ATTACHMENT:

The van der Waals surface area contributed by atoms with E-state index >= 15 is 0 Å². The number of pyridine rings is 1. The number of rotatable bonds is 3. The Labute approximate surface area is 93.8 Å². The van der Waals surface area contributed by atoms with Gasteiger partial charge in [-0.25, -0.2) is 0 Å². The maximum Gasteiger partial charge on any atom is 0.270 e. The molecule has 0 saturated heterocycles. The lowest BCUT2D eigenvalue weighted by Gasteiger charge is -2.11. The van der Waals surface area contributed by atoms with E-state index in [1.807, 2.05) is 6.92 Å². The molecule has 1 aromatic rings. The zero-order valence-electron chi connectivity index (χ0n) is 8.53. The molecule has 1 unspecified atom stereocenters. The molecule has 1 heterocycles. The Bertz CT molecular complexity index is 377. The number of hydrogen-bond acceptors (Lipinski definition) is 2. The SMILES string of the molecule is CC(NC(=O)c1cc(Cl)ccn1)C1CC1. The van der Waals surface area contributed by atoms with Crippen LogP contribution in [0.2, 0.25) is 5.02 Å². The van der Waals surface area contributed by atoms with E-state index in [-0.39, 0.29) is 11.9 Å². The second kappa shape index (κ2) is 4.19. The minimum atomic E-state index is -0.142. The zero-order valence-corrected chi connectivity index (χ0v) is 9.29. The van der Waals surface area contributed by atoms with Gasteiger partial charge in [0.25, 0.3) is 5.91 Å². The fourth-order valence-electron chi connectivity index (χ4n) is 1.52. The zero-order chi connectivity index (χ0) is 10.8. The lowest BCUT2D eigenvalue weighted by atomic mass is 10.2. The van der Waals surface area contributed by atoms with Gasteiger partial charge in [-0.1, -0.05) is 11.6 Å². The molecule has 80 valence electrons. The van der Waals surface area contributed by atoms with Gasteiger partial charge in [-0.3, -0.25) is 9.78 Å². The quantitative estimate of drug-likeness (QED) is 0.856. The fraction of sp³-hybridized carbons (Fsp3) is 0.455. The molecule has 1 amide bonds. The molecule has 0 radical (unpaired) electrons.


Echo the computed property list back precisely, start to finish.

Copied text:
The van der Waals surface area contributed by atoms with E-state index >= 15 is 0 Å². The number of pyridine rings is 1. The number of rotatable bonds is 3. The Labute approximate surface area is 93.8 Å². The van der Waals surface area contributed by atoms with Gasteiger partial charge in [-0.25, -0.2) is 0 Å². The maximum Gasteiger partial charge on any atom is 0.270 e. The molecule has 0 saturated heterocycles. The lowest BCUT2D eigenvalue weighted by Gasteiger charge is -2.11. The van der Waals surface area contributed by atoms with E-state index in [1.807, 2.05) is 6.92 Å². The molecule has 1 aromatic rings. The zero-order valence-electron chi connectivity index (χ0n) is 8.53. The molecule has 1 unspecified atom stereocenters. The molecule has 1 heterocycles. The Bertz CT molecular complexity index is 377. The number of hydrogen-bond acceptors (Lipinski definition) is 2. The SMILES string of the molecule is CC(NC(=O)c1cc(Cl)ccn1)C1CC1. The van der Waals surface area contributed by atoms with Crippen LogP contribution in [0.2, 0.25) is 5.02 Å². The van der Waals surface area contributed by atoms with E-state index in [-0.39, 0.29) is 11.9 Å². The second kappa shape index (κ2) is 4.19. The minimum atomic E-state index is -0.142. The zero-order valence-corrected chi connectivity index (χ0v) is 9.29. The van der Waals surface area contributed by atoms with Gasteiger partial charge in [0.25, 0.3) is 5.91 Å². The fourth-order valence-electron chi connectivity index (χ4n) is 1.52. The zero-order chi connectivity index (χ0) is 10.8. The lowest BCUT2D eigenvalue weighted by atomic mass is 10.2. The van der Waals surface area contributed by atoms with Gasteiger partial charge in [-0.1, -0.05) is 11.6 Å². The molecule has 80 valence electrons. The van der Waals surface area contributed by atoms with Gasteiger partial charge in [-0.3, -0.25) is 9.78 Å². The quantitative estimate of drug-likeness (QED) is 0.856. The fraction of sp³-hybridized carbons (Fsp3) is 0.455. The molecule has 1 amide bonds. The molecule has 0 radical (unpaired) electrons.